If you have the time to study for the exam now, before you have the experience/approval from the CA board, then a year or two in the future when you do have the experience, it will make getting licensed in CA much easier.  If your experience gets approved, then you will automatically be licensed.  If you wait until you have the requisite experience to take the exam, that adds ~6 months to your time frame of getting licensed.

 

I am ~2 years from getting my SE license in California but I still took the exam in a state that doesn't even recognize the SE license, because I have the extra time to study right now.  I'm getting married this year, probably kids soon after, so who knows if I'll have the time/desire to study for several months a few years from now.

Edited by thedaywa1ker

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10 hours ago, thedaywa1ker said:

If you have the time to study for the exam now, before you have the experience/approval from the CA board, then a year or two in the future when you do have the experience, it will make getting licensed in CA much easier.  If your experience gets approved, then you will automatically be licensed.  If you wait until you have the requisite experience to take the exam, that adds ~6 months to your time frame of getting licensed.

 

I am ~2 years from getting my SE license in California but I still took the exam in a state that doesn't even recognize the SE license, because I have the extra time to study right now.  I'm getting married this year, probably kids soon after, so who knows if I'll have the time/desire to study for several months a few years from now.

makes sense... never quite understood why taking a test even requires board approval to begin with.

 

doesnt cali require a third exam prior to SE licensure?

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2 hours ago, sayed said:

makes sense... never quite understood why taking a test even requires board approval to begin with.

 

doesnt cali require a third exam prior to SE licensure?

They require seismic/surveying exams prior to PE licensure, and they require PE licensure before SE licensure, so yes, they do require 2 other 3 hour exams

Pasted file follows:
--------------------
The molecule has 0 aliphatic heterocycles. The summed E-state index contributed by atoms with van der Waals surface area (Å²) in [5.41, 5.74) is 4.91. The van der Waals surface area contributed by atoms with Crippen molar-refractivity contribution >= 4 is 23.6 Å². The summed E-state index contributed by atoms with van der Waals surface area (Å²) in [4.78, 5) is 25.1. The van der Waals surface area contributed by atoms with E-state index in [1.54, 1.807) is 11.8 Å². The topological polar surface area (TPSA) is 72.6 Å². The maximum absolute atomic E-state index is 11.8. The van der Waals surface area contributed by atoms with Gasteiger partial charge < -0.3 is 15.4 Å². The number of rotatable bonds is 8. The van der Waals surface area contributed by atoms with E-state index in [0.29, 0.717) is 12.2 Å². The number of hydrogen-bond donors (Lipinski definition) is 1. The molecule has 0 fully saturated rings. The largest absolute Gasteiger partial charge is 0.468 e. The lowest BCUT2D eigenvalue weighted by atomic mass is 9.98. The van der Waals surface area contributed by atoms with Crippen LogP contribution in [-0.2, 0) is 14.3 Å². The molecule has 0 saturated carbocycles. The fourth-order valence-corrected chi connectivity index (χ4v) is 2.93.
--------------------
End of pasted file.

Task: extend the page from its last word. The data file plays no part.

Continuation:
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16 hours ago, sayed said:

makes sense... never quite understood why taking a test even requires board approval to begin with.

 

doesnt cali require a third exam prior to SE licensure?

Primarily because each licensing board has to determine whether each exam is sufficient to measure competency in their given jurisdiction.  The 16-hr SE exam would not have happened if many of the states did not agree to its usefulness.  NCEES was very good at working with the states to accommodate legal requirements and needs.

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10 hours ago, CAPLS said:

Primarily because each licensing board has to determine whether each exam is sufficient to measure competency in their given jurisdiction.  The 16-hr SE exam would not have happened if many of the states did not agree to its usefulness.  NCEES was very good at working with the states to accommodate legal requirements and needs.

most other licenses DO NOT require board approval to simply take an exam.

in fact, i can't think of a single professional license other than engineering that requires board approval (at least in my state)

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3 hours ago, sayed said:

most other licenses DO NOT require board approval to simply take an exam.

in fact, i can't think of a single professional license other than engineering that requires board approval (at least in my state)

Well since you and I are discussing the engineer license, I don’t believe how any other professional license is bestowed has any relevance.